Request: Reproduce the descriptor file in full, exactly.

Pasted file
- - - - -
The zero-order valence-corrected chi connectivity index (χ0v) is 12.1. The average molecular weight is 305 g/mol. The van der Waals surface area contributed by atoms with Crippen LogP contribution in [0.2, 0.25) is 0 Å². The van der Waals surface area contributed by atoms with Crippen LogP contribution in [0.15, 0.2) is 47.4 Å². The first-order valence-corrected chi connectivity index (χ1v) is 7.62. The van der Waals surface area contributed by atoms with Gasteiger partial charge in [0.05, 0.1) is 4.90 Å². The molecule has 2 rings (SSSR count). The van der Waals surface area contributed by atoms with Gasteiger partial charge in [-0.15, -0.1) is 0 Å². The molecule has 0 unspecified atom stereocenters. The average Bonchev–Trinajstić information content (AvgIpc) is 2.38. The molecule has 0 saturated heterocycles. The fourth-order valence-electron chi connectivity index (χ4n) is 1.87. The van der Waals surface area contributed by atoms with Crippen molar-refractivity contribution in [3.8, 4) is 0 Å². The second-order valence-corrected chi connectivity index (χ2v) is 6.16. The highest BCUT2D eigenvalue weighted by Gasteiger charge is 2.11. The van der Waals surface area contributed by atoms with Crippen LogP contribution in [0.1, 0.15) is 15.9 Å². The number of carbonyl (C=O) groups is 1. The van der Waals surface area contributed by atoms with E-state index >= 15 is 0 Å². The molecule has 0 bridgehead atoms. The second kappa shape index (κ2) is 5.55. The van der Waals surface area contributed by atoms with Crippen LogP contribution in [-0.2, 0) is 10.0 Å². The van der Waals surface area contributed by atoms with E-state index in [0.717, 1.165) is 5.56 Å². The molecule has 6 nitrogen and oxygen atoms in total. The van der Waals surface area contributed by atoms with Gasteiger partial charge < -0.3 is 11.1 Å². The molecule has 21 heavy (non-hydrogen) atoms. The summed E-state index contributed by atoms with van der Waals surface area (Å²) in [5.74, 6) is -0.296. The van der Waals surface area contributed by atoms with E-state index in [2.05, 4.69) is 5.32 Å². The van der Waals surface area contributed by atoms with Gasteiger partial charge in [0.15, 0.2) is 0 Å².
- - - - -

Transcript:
The zero-order valence-corrected chi connectivity index (χ0v) is 12.1. The average molecular weight is 305 g/mol. The van der Waals surface area contributed by atoms with Crippen LogP contribution in [0.2, 0.25) is 0 Å². The van der Waals surface area contributed by atoms with Crippen LogP contribution in [0.15, 0.2) is 47.4 Å². The first-order valence-corrected chi connectivity index (χ1v) is 7.62. The van der Waals surface area contributed by atoms with Gasteiger partial charge in [0.05, 0.1) is 4.90 Å². The molecule has 2 rings (SSSR count). The van der Waals surface area contributed by atoms with Gasteiger partial charge in [-0.15, -0.1) is 0 Å². The molecule has 0 unspecified atom stereocenters. The average Bonchev–Trinajstić information content (AvgIpc) is 2.38. The molecule has 0 saturated heterocycles. The fourth-order valence-electron chi connectivity index (χ4n) is 1.87. The van der Waals surface area contributed by atoms with Crippen molar-refractivity contribution in [3.8, 4) is 0 Å². The second-order valence-corrected chi connectivity index (χ2v) is 6.16. The highest BCUT2D eigenvalue weighted by Gasteiger charge is 2.11. The van der Waals surface area contributed by atoms with Crippen LogP contribution in [0.1, 0.15) is 15.9 Å². The number of carbonyl (C=O) groups is 1. The van der Waals surface area contributed by atoms with E-state index >= 15 is 0 Å². The molecule has 0 bridgehead atoms. The second kappa shape index (κ2) is 5.55. The van der Waals surface area contributed by atoms with Crippen LogP contribution in [-0.2, 0) is 10.0 Å². The van der Waals surface area contributed by atoms with E-state index in [0.717, 1.165) is 5.56 Å². The molecule has 6 nitrogen and oxygen atoms in total. The van der Waals surface area contributed by atoms with Gasteiger partial charge < -0.3 is 11.1 Å². The molecule has 21 heavy (non-hydrogen) atoms. The summed E-state index contributed by atoms with van der Waals surface area (Å²) in [5.74, 6) is -0.296. The van der Waals surface area contributed by atoms with E-state index in [2.05, 4.69) is 5.32 Å². The van der Waals surface area contributed by atoms with Gasteiger partial charge in [0.15, 0.2) is 0 Å².